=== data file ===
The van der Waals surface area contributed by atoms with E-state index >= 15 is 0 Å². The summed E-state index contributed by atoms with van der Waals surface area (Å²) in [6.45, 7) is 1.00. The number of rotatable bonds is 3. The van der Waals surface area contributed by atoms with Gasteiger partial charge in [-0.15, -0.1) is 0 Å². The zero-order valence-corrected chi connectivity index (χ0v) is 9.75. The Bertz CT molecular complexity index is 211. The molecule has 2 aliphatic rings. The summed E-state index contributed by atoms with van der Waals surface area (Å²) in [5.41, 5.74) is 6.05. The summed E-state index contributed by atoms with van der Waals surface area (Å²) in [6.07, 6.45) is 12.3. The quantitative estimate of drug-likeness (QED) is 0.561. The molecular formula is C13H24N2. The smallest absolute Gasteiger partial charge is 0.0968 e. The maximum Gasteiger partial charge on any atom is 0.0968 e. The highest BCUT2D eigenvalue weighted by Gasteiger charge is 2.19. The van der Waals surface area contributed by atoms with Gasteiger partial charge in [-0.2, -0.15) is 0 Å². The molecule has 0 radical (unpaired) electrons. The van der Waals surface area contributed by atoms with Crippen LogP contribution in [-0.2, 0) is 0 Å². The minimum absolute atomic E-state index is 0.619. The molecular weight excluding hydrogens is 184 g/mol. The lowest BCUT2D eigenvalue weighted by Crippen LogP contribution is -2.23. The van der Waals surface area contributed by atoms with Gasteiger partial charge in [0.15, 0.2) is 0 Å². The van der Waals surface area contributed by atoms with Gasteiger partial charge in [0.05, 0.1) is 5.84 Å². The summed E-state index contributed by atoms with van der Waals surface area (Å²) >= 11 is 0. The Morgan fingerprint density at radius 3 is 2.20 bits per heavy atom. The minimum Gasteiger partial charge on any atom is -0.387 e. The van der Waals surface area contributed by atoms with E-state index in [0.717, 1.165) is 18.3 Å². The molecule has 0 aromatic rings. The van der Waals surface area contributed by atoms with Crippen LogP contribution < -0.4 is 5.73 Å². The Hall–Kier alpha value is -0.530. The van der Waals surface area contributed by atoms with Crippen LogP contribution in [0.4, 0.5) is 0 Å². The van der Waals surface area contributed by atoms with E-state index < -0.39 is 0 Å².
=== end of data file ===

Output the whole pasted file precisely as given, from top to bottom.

The van der Waals surface area contributed by atoms with E-state index >= 15 is 0 Å². The summed E-state index contributed by atoms with van der Waals surface area (Å²) in [6.45, 7) is 1.00. The number of rotatable bonds is 3. The van der Waals surface area contributed by atoms with Gasteiger partial charge in [-0.15, -0.1) is 0 Å². The zero-order valence-corrected chi connectivity index (χ0v) is 9.75. The Bertz CT molecular complexity index is 211. The molecule has 2 aliphatic rings. The summed E-state index contributed by atoms with van der Waals surface area (Å²) in [5.41, 5.74) is 6.05. The summed E-state index contributed by atoms with van der Waals surface area (Å²) in [6.07, 6.45) is 12.3. The quantitative estimate of drug-likeness (QED) is 0.561. The molecular formula is C13H24N2. The smallest absolute Gasteiger partial charge is 0.0968 e. The maximum Gasteiger partial charge on any atom is 0.0968 e. The highest BCUT2D eigenvalue weighted by Gasteiger charge is 2.19. The van der Waals surface area contributed by atoms with Gasteiger partial charge in [-0.2, -0.15) is 0 Å². The molecule has 0 radical (unpaired) electrons. The van der Waals surface area contributed by atoms with Crippen LogP contribution in [-0.2, 0) is 0 Å². The minimum absolute atomic E-state index is 0.619. The molecular weight excluding hydrogens is 184 g/mol. The lowest BCUT2D eigenvalue weighted by Crippen LogP contribution is -2.23. The van der Waals surface area contributed by atoms with Gasteiger partial charge in [0.15, 0.2) is 0 Å². The van der Waals surface area contributed by atoms with Gasteiger partial charge in [0.05, 0.1) is 5.84 Å². The summed E-state index contributed by atoms with van der Waals surface area (Å²) >= 11 is 0. The Morgan fingerprint density at radius 3 is 2.20 bits per heavy atom. The minimum Gasteiger partial charge on any atom is -0.387 e. The van der Waals surface area contributed by atoms with E-state index in [0.717, 1.165) is 18.3 Å². The molecule has 0 aromatic rings. The van der Waals surface area contributed by atoms with Crippen LogP contribution < -0.4 is 5.73 Å². The Hall–Kier alpha value is -0.530. The van der Waals surface area contributed by atoms with Crippen LogP contribution in [0.4, 0.5) is 0 Å². The van der Waals surface area contributed by atoms with E-state index < -0.39 is 0 Å².